Plastics That May Be Harmful to Children and Reproductive Health

BPA Exposure in utero is a pervasive threat
A new study presented at ENDO 2016 revealed a possible link between bisphenol A (BPA) exposure in utero to breast cancer later in life. BPA is especially prevalent as a component used in rigid plastic products such as food and beverage containers, can linings, and glossy paper receipts. Click here to read the article.


Bisphenol S in thermal receipts as hazardous as Bisphenol A (BPA)
How safe is structurally similar bisphenol S (BPS), a widely used BPA replacement? Researchers say it appears that "BPS and BPA are equally problematic" in terms of toxicity. Click here for an open-access article from Environmental Health Perspectives.


Yale study explains how Bisphenol A (BPA) chemically modifies DNA

EHHI Board member Hugh S. Taylor, MD, director of the reproductive endocrinology and infertility section of the Yale School of Medicine, says plastics containing BPA cause permanent changes that can lead to cancer in mice. Click here for news story.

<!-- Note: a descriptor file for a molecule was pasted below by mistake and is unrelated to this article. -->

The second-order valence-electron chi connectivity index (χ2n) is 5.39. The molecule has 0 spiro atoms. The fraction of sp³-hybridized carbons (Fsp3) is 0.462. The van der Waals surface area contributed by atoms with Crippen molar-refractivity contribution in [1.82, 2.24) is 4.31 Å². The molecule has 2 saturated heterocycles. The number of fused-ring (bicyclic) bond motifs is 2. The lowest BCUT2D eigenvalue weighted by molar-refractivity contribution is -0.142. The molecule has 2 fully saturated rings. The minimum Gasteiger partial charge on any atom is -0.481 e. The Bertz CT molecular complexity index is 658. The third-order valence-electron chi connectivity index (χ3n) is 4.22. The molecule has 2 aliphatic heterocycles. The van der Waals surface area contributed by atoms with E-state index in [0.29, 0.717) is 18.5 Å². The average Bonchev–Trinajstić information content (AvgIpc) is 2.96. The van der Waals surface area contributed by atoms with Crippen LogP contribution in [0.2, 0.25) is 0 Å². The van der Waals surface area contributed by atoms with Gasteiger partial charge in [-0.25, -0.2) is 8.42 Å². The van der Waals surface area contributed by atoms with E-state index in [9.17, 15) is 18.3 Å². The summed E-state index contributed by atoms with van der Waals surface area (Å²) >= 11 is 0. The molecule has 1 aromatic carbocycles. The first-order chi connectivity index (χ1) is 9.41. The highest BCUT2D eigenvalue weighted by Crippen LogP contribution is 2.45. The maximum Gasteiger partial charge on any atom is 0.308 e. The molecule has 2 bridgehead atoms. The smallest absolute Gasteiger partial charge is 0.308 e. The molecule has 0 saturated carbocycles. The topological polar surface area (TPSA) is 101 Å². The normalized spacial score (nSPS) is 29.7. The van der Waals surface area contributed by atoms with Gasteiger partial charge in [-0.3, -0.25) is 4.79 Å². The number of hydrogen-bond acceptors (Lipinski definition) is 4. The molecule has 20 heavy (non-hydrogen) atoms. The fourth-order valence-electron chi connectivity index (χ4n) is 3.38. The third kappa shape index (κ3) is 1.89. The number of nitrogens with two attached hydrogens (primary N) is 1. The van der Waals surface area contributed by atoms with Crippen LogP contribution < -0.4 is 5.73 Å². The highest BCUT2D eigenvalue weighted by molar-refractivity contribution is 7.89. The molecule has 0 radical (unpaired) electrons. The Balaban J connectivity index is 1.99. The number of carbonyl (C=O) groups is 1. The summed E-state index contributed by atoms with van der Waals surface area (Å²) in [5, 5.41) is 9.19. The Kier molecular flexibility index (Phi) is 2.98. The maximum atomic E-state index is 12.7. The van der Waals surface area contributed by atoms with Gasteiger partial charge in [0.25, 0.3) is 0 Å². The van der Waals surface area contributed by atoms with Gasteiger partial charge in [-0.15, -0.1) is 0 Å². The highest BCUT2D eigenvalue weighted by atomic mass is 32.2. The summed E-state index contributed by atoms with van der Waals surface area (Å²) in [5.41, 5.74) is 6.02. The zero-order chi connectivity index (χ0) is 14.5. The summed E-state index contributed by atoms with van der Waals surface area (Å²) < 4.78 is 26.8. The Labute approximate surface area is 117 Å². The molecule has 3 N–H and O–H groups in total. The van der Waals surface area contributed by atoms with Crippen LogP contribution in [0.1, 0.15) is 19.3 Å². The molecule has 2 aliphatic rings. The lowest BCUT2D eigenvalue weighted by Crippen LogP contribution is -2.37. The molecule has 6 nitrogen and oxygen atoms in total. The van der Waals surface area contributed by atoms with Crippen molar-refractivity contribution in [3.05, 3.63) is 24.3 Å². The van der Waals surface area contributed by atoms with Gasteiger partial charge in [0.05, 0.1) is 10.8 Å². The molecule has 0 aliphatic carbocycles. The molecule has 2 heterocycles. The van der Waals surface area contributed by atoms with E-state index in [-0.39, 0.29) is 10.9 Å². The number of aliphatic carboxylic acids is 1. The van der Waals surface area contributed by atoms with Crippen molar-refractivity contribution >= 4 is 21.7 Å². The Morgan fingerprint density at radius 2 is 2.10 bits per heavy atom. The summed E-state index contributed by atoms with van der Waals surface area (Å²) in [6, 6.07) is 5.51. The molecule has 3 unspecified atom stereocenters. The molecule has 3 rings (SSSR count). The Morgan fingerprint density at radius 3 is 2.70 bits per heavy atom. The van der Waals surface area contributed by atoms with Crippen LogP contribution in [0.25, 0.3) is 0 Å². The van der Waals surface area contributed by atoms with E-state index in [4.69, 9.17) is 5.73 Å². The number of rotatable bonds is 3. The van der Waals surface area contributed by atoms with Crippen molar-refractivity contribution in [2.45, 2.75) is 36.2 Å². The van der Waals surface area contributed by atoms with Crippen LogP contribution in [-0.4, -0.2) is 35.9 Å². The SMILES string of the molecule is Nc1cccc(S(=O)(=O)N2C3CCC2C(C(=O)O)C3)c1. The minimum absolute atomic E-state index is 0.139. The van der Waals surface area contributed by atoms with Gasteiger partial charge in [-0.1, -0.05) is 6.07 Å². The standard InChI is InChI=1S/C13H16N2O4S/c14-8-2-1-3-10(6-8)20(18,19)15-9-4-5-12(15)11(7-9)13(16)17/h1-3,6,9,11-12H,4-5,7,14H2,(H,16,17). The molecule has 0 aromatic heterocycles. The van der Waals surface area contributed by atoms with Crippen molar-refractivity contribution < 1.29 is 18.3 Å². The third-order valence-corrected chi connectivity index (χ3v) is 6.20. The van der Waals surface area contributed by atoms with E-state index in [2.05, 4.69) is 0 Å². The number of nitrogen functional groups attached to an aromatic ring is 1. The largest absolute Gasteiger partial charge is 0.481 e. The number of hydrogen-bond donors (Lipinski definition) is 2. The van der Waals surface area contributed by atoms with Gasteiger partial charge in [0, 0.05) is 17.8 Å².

FDA relied on chemical industry lobbyists to discredit studies warning of BPA risks
Emails obtained by the Wisconsin Journal Sentinel show that the FDA asked the chemical industry to study BPA. Commonly used in the manufacture of hard, clear plastic for food product containers, BPA is found in the urine of 93% of Americans. It has been linked to neurological defects, diabetes, breast and prostate cancer and heart disease.




News items are not independently verified by EHHI and inclusion on this site does not constitute an endorsement.

EHHI's Plastics Report


Nearly 100 billion pounds of plastic are produced in the United States each year. Plastics are heavily used in food and beverage packaging, building products, electrical wiring, vehicles, furniture, toys, and medical devices. There is increasing evidence that two plastic ingredients, bisphenol A (BPA) and Di(2-ethylhexyl) phthalate (DEHP), disrupt normal growth and development in many different species of animals due to their hormonal activity.


For further information about plastics, download EHHI's report or click here for more about plastics.